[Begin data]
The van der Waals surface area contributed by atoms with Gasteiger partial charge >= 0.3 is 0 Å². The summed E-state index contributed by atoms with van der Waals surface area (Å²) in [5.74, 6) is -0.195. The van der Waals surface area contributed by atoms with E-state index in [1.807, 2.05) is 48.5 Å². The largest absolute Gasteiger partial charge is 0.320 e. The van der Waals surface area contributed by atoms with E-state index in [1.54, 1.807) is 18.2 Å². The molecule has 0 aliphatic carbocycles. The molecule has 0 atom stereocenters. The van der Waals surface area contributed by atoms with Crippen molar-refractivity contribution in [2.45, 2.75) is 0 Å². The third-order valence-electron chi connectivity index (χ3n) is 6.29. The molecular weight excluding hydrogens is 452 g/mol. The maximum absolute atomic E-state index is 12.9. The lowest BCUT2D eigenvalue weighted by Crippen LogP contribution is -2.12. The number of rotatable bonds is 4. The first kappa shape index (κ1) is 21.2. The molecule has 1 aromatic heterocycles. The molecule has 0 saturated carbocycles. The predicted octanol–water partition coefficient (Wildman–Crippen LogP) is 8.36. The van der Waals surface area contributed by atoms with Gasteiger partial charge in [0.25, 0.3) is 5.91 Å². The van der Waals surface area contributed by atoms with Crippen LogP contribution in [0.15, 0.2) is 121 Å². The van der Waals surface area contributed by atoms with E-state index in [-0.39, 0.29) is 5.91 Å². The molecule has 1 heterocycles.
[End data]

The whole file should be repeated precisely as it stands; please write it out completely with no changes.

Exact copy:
The van der Waals surface area contributed by atoms with Gasteiger partial charge >= 0.3 is 0 Å². The summed E-state index contributed by atoms with van der Waals surface area (Å²) in [5.74, 6) is -0.195. The van der Waals surface area contributed by atoms with E-state index in [1.807, 2.05) is 48.5 Å². The largest absolute Gasteiger partial charge is 0.320 e. The van der Waals surface area contributed by atoms with E-state index in [1.54, 1.807) is 18.2 Å². The molecule has 0 aliphatic carbocycles. The molecule has 0 atom stereocenters. The van der Waals surface area contributed by atoms with Crippen molar-refractivity contribution in [2.45, 2.75) is 0 Å². The third-order valence-electron chi connectivity index (χ3n) is 6.29. The molecular weight excluding hydrogens is 452 g/mol. The maximum absolute atomic E-state index is 12.9. The lowest BCUT2D eigenvalue weighted by Crippen LogP contribution is -2.12. The number of rotatable bonds is 4. The first kappa shape index (κ1) is 21.2. The molecule has 1 aromatic heterocycles. The molecule has 0 saturated carbocycles. The predicted octanol–water partition coefficient (Wildman–Crippen LogP) is 8.36. The van der Waals surface area contributed by atoms with Gasteiger partial charge in [0.25, 0.3) is 5.91 Å². The van der Waals surface area contributed by atoms with Crippen LogP contribution in [0.15, 0.2) is 121 Å². The van der Waals surface area contributed by atoms with E-state index in [-0.39, 0.29) is 5.91 Å². The molecule has 1 heterocycles.